This story was updated at 6:55 p.m. EST.
A NASA probe carried into space earlier today by a Boeing Delta 2 rocket has deployed its mission-critical solar array, though engineers are working to understand a glitch that pushed the spacecraft into a fault-protection mode just after launch.
The spacecraft, Deep Impact, apparently entered a "safe-mode" - a condition normally used in the event of a problem - after launch, but is healthy, agency spokeswoman Natalie Godwin told SPACE.com.
The $330-million Deep Impact mission launched today at 1:47:08 p.m. EST (1847:08 GMT), after favorable weather conditions and a relatively smooth countdown allowed an on-time liftoff from Launch Pad 17B. Nine strap-on solid rocket boosters aided Delta 2's space shot.
"We did have a perfect launch actually," said NASA launch manager Omar Baez just after liftoff.
But it was after the launch, while Deep Impact was on its own, that a glitch - mostly likely caused by a too-low temperature limit in propulsion system heaters - triggered the fault-protection mode, which mission engineers hope to fix in the next 24 hours, according to SpaceFlightNow reports.
Ground controllers initially experienced difficulty confirming solar panel deployment, but later confirmed that Deep Impact unfurled its solar array, used to generate power during spaceflight, then turned them toward the Sun using onboard thrusters as planned, NASA officials said.
There were also some minor prelaunch concerns, but all were overcome by launch time, Baez said.
Those concerns included high-level winds early in the day, the loss of a critical radar to track Deep Impact's liftoff (which returned before launch), as well as the loss of second stage telemetry during an engine burn to leave Earth orbit, NASA officials said.
Successful spacecraft separation
About 35 minutes into the flight, at 2:21 p.m. EST (1921 GMT), Deep Impact successfully separated from its third-stage booster and as it flew over South Africa.
NASA's Jet Propulsion Laboratory (JPL) in Pasadena, California is managing Deep Impact's comet- bound spaceflight.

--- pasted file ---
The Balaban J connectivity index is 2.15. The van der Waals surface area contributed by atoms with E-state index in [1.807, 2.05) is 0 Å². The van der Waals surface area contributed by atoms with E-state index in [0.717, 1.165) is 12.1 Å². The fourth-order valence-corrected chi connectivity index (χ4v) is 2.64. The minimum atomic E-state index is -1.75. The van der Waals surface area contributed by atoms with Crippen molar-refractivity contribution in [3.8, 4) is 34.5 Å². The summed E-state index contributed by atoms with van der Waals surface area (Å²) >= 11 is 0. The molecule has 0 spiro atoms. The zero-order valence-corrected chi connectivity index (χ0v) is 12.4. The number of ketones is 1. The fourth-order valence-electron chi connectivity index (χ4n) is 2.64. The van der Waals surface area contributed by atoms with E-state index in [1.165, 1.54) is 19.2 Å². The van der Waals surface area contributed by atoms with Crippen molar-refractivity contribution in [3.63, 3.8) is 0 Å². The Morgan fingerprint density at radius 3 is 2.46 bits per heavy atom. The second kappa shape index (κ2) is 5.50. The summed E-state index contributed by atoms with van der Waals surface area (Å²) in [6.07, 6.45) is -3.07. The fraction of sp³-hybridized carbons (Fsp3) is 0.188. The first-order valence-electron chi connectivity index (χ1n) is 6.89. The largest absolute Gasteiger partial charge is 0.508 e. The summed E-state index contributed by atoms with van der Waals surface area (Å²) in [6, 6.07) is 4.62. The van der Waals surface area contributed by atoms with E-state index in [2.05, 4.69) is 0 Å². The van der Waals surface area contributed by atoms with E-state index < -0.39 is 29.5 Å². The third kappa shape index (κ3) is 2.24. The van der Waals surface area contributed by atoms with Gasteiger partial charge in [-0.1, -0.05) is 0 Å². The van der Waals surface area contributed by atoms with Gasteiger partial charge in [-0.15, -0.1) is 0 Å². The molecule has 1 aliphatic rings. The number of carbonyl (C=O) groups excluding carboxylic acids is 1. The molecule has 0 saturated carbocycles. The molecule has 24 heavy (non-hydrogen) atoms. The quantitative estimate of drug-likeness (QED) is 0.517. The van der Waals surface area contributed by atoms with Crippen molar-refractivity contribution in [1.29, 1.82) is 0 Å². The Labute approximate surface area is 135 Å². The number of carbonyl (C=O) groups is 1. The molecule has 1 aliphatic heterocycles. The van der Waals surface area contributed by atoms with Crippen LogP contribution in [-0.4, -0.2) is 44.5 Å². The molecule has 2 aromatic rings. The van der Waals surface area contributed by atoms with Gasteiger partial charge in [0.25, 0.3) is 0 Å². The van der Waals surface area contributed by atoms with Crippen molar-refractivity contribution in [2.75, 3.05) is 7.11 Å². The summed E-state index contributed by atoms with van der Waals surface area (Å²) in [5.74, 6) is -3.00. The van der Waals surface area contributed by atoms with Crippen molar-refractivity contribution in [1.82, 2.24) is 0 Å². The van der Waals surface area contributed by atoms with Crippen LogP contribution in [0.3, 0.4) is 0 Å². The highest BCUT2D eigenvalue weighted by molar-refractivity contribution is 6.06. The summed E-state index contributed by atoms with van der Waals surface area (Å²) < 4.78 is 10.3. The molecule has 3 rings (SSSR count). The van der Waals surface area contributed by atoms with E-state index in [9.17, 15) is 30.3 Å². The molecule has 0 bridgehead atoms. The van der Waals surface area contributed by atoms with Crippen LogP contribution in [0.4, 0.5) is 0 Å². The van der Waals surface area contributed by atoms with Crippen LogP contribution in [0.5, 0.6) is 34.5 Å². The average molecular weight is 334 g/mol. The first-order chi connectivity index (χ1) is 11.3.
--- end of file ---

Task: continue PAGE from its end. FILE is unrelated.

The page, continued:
Deep Impact is actually a composite of two vehicles: a Flyby mothership designed to observe Tempel 1 from a distance while the spring-loaded Impactor probe carves a chunk out of comet during a July 4 rendezvous set to occur 83 million miles (about 133 million kilometers) from Earth.
"The real goal of Deep Impact is to understand how the interior of a comet is different from its surface," said University of Maryland astronomer Michael A'Hearn, the mission's principal investigator, an hour before launch. "We want to excavate as deep a hole as we can to get down to the primitive material."
While the actual impact with Tempel 1 is expected to occur while both Tempel 1 and the Deep Impact probes are 83 million miles away from Earth, the NASA spacecraft will traverse about 268 million miles (431 million kilometers) in the six months - quite brief for a deep space mission - it will spend flying toward its cometary target.
"It's exciting, but it's a fast mission from launch to encounter," Don Yeomans, a senior research scientist with the Deep Impact mission at JPL, told SPACE.com. "We don't have a great deal of time to calibrate the instruments."
Today's launch marked the first space shot by NASA - or anyone else for that matter - for 2005.
- Deep Impact: Launch Countdown Coverage by SpaceFlight Now
- To Strike a Comet: Astronomers Eager for Deep Impact's Cosmic Collision